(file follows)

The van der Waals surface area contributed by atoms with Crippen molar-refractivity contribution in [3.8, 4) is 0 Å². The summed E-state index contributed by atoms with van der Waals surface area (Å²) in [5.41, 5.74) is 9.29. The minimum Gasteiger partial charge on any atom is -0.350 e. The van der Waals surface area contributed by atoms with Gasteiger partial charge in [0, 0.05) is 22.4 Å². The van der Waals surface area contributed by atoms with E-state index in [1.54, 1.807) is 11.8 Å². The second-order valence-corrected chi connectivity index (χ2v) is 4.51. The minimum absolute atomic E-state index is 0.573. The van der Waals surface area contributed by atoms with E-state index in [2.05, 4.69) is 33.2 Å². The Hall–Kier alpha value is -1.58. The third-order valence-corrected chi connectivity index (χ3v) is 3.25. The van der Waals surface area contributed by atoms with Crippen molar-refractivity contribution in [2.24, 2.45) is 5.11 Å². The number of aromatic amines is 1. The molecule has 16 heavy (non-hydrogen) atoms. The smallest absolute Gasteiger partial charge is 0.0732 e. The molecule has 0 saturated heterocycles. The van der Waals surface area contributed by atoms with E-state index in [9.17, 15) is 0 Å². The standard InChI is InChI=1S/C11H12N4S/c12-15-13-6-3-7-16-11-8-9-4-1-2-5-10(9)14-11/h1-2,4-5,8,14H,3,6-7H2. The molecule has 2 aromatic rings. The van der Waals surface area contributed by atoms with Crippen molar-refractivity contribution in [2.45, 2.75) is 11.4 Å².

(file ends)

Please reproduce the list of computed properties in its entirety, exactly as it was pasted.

The van der Waals surface area contributed by atoms with Crippen molar-refractivity contribution in [3.8, 4) is 0 Å². The summed E-state index contributed by atoms with van der Waals surface area (Å²) in [5.41, 5.74) is 9.29. The minimum Gasteiger partial charge on any atom is -0.350 e. The van der Waals surface area contributed by atoms with Gasteiger partial charge in [0, 0.05) is 22.4 Å². The van der Waals surface area contributed by atoms with E-state index in [1.54, 1.807) is 11.8 Å². The second-order valence-corrected chi connectivity index (χ2v) is 4.51. The minimum absolute atomic E-state index is 0.573. The van der Waals surface area contributed by atoms with E-state index in [2.05, 4.69) is 33.2 Å². The Hall–Kier alpha value is -1.58. The third-order valence-corrected chi connectivity index (χ3v) is 3.25. The van der Waals surface area contributed by atoms with Crippen molar-refractivity contribution in [2.24, 2.45) is 5.11 Å². The number of aromatic amines is 1. The molecule has 16 heavy (non-hydrogen) atoms. The smallest absolute Gasteiger partial charge is 0.0732 e. The molecule has 0 saturated heterocycles. The van der Waals surface area contributed by atoms with E-state index in [9.17, 15) is 0 Å². The standard InChI is InChI=1S/C11H12N4S/c12-15-13-6-3-7-16-11-8-9-4-1-2-5-10(9)14-11/h1-2,4-5,8,14H,3,6-7H2. The molecule has 2 aromatic rings. The van der Waals surface area contributed by atoms with Crippen molar-refractivity contribution in [2.45, 2.75) is 11.4 Å².